Bivio is your friend :


For me, figuring out how to accomplish these types of tricks using bread and butter modules is the fun part. I’m happy when I do eventually find something that does it automatically, but its always worth the effort.


My Venom Bernoulli Switch is expressly designed to route 1 (or 2) input signals to 1 (or 2) output ports based on chance. And it has very flexible polyphony support. The various inputs and parameters make it useful for a huge variety of additional use cases. Be sure to read the documentation

@auretvh and @dan.tilley both touch on the idea of there being countless ways of accomplishing a given task with a limited set of “utility” modules. I created a whole series of patch constructs using only VCV free (formerly fundamental) modules. It was created before many very useful VCV utility modules became available.

I absolutely agree with you - the thousands of available modules is both a blessing and a curse. Having so many choices can easily lead to paralysis.

That is why many experienced patchers recommend the use of a “fixed rack”, where you have a limited set of modules in a fixed layout, and you work with that over an extended period of time, creating many patches. By imposing restrictions, you learn that within those limits is a huge universe of possibilities, and you learn how to patch more creatively and efficiently.

Omri Cohen has a number of YouTube videos discussing this with various fixed racks that he provides.

Imposing limitations is a common strategy used to spark creativity in many of the arts. Song writers often have song prompt challenges. Visual artists might be given a subject and or color palette, etc. I took a poetry creative writing class in college, and the final exam/project was to write a poem using a fixed meter, incorporating a minimum of 5 words from each list of 8 nouns, verbs, and adjectives. Those restrictions led me to my best poem from that class. It is also great fun and instructional/inspirational to see what different people create when given the same restrictions.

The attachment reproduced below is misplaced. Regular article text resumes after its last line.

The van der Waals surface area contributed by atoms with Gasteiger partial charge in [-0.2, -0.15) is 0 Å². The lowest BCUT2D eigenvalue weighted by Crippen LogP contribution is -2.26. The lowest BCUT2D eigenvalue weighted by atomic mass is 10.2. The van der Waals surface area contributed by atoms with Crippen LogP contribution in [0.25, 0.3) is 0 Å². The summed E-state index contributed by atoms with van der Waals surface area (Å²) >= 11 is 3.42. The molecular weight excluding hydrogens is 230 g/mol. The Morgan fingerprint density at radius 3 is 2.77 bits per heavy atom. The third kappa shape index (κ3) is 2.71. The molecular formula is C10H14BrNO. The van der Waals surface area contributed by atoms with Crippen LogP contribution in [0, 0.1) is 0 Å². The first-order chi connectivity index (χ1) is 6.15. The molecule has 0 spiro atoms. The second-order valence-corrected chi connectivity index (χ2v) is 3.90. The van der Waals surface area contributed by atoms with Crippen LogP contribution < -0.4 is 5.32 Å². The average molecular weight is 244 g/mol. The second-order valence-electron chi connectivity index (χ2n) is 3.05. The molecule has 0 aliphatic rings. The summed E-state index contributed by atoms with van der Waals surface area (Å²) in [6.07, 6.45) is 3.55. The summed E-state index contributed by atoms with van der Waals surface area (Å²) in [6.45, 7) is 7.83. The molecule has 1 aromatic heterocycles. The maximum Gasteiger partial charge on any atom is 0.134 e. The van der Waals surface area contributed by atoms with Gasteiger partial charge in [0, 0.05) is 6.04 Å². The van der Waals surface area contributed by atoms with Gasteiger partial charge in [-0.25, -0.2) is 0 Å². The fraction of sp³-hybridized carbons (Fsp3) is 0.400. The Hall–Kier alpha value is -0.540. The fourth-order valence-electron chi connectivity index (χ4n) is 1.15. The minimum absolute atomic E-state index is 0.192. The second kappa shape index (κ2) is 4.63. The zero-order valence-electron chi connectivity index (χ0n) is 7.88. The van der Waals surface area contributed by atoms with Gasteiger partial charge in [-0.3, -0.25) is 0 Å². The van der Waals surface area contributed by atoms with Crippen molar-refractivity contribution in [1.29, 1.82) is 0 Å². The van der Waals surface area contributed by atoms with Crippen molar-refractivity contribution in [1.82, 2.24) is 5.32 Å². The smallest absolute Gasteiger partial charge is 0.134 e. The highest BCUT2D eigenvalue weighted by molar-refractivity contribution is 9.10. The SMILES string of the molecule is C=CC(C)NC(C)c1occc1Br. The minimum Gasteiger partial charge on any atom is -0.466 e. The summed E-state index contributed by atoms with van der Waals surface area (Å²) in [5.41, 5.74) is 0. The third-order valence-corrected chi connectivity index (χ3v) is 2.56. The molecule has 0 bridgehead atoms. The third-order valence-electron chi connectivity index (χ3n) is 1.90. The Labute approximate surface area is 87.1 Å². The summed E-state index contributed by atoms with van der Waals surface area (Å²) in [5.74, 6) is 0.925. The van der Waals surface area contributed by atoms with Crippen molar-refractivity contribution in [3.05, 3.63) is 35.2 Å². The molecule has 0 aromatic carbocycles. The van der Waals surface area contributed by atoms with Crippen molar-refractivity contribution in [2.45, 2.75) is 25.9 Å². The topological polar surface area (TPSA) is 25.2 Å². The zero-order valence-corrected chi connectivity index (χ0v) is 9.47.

Thank you for all your incredibly valuable responses!

Will look at each in detail and respond as soon as time permits.

This works nicely :smiley:. For 1-to-2 (e.g. using 1-4 by VCV) …


… as well as 2-to-1 (e.g. using 4-1).



IMO, your tips do not sound condescending at all; on the contrary, they contain exactly the guidance a beginner might need to improve, and so are helping a lot!

Yes, I think signal routing, switching, turning signals on and off etc. are quite fundamental but not always obvious. They are not sufficient, but can go a long way if you know how to handle them.

Compiling a comprehensive guide may indeed be tough, although hopefully we can at least collect a few, piece by piece.

If you want to change the strength of a signal, use a VCA, or an attenuator (or attenuvertor).

It seems that there are more ways to weaken a signal than to strengthen it. For this, I know there is VCAMP by Bogaudio with up to +12 dB (around 2 V?) gain. Are there better ways?

Also, if you are willing to expand, I would love to learn about your techniques of dealing with mid/side and stereo, too.

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I wasn’t aware of BIVIO, it’s great!

Documentation was somewhat hard to find, but after a bit of digging, I came across a(n) (older) manual and a thread on Github, which were helpful.

The manual is missing a reference to the CHAIN outputs, but they seem to be just a way to forward the trigger/gate input as a straight trigger signal, e.g. to the next BIVIO or OIVIB, for synchronization.

The context menu offers a couple of options regarding the probability mode and the voltage output.

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It really is simple with Bernoulli Switch

There are many ways to do this. For example, mix multiple copies with any mixer module to strengthen, and then attenuate to get the exact level needed.

The VCV VCA MIX module can magnify each input by a factor of 2, and also the final mix output by 2.

There are a number of similar modules.